This study is not a social history of homosexuality in France and Quebec, but an examination of how homosexuality was constructed by law as shaped by various experts and organizations of influence such as the clergy, doctors and jurists. Corriveau brings a socio-historic analysis of dominant discourses on homo-erotic behaviour. Much like religious arguments and secular laws against divorce, the abiding fear was that [*133] homosexuality was a threat to the family, the basic social and economic unit. As late as 1968 gay men in Canada were subject to prosecution, not for being gay, but for committing homosexual acts. A generation later, the homosexual in Canada, and in many other western nations, had been transformed from a sinful or mentally-ill deviant to a rights-bearing citizen supposedly welcome in modern democratic society (p.vii).
The book begins with an examination of European attitudes and responses to homoerotic behavior in the centuries prior to the 1600s. Same-sex relationships were not demonized in ancient Greece but in the transition from the late Roman Empire to the Middle Ages, municipal, feudal and royal laws were enacted against sodomists. One challenge for historical researchers is that societies attempted to obscure the “social reality” of homoerotic behaviour and that homosexuals themselves were afraid to document their lifestyle and risk legal repression. One argument is that the growing sexual repression under early Christianity was part of the battle against paganism. The early medieval Church taught that marriage was the sole rationale for sexuality but homosexual acts were a part of a long list of deviant acts forbidden under Christian doctrine. The sodomist also was a perfect political scapegoat, with the act being associated with heretics and non-Christians such as Muslims.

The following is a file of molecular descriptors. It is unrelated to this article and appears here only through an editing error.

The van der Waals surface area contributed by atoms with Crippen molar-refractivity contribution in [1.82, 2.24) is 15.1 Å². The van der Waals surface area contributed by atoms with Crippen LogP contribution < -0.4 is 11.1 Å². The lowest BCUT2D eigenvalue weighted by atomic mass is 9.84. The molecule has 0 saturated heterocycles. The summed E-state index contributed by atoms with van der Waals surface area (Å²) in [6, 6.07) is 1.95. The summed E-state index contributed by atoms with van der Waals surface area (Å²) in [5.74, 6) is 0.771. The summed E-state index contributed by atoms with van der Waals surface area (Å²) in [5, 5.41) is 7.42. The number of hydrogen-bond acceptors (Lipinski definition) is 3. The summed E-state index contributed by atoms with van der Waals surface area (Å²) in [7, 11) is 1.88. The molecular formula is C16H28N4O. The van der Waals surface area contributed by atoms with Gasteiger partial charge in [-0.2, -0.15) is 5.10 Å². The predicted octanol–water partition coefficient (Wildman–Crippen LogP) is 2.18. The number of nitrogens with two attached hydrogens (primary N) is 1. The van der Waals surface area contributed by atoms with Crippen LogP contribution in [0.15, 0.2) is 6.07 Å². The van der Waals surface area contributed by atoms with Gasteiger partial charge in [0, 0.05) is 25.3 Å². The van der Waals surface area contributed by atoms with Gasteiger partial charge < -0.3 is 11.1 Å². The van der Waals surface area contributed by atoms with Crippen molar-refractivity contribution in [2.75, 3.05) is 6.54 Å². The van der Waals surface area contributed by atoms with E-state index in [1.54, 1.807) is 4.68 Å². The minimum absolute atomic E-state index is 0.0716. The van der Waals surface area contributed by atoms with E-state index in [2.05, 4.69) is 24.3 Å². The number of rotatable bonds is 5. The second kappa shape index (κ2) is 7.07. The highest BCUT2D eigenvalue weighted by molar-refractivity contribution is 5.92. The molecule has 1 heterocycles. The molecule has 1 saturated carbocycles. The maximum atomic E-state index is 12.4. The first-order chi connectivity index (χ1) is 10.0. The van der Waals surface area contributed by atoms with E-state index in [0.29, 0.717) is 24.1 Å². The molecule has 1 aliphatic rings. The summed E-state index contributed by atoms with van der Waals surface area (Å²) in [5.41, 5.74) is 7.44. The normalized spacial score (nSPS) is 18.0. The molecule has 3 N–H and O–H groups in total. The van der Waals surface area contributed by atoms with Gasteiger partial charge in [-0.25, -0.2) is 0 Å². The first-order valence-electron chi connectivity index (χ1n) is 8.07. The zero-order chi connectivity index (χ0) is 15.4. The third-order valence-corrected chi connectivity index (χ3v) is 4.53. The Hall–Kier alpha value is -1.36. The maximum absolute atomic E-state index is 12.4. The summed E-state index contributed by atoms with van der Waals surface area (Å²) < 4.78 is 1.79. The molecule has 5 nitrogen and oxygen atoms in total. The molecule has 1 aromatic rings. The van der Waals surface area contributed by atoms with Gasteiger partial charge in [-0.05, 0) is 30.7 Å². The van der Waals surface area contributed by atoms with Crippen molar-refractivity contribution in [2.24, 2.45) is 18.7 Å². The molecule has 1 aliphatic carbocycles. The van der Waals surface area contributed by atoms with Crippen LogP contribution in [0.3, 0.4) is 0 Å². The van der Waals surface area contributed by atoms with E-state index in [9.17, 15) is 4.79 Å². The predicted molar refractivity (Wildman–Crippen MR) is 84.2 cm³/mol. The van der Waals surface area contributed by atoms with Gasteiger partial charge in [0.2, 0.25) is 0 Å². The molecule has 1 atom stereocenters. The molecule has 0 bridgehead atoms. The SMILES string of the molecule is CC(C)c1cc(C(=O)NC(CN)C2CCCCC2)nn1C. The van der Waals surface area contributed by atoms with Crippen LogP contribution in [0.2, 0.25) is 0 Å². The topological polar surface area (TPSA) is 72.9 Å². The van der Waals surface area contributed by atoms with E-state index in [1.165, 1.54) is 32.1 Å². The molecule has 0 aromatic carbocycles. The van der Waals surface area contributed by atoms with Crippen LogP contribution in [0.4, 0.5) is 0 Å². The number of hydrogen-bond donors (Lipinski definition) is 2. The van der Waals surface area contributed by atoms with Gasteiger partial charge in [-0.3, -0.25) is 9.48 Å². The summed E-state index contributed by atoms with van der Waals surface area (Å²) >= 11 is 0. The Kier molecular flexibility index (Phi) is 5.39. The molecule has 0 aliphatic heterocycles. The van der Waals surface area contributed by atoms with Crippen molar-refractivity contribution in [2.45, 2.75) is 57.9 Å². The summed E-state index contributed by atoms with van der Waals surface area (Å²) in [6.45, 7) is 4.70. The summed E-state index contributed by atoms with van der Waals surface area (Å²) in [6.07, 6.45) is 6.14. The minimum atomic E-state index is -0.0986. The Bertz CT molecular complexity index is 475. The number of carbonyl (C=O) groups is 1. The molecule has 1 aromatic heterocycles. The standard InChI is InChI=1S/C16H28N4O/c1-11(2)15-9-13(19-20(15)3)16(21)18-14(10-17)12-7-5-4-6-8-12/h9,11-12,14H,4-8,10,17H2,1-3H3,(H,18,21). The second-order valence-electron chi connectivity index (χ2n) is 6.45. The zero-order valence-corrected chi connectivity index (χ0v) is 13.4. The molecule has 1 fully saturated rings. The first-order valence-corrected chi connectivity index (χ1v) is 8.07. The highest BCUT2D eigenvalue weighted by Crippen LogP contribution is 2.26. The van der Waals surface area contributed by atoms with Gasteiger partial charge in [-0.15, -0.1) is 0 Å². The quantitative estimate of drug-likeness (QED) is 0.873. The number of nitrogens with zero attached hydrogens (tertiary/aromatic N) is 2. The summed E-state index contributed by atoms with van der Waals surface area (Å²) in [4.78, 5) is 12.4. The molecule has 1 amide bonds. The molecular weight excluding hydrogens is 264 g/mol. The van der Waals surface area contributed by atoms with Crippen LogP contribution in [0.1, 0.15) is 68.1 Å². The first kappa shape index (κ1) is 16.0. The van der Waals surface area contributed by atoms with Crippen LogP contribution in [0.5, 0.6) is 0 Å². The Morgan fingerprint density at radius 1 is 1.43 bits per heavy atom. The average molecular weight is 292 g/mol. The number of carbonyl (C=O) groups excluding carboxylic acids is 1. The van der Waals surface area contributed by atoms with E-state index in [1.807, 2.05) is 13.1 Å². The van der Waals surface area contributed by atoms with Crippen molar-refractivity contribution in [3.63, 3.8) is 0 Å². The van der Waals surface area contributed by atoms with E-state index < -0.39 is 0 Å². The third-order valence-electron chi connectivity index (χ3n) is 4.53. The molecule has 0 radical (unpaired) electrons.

The heart of Corriveau’s study covers the period from 1670, when New France adopted the Grande Ordonnance, to the recent years of legal reform. In Ancien Regime France, despite the seriousness of the offence, which could result in a sentence of burning at the stake, the authorities appear to have exercised leniency and in most cases attempted to conceal the crime from public scrutiny. Operating behind most prosecutions was an official fear of sodomists as a threat to youth. The dispersed population of New France, weak policing and “the omnipresent violence in settlers’ lives,” the author suggests, explains the relative absence of prosecutions against sodomy (p.39). Only three prosecutions against “unnatural acts” in the colony have been uncovered; one resulted in a death sentence converted to imprisonment; a second in banishment and the third (for bestiality) despite the application of judicial torture resulted in an acquittal.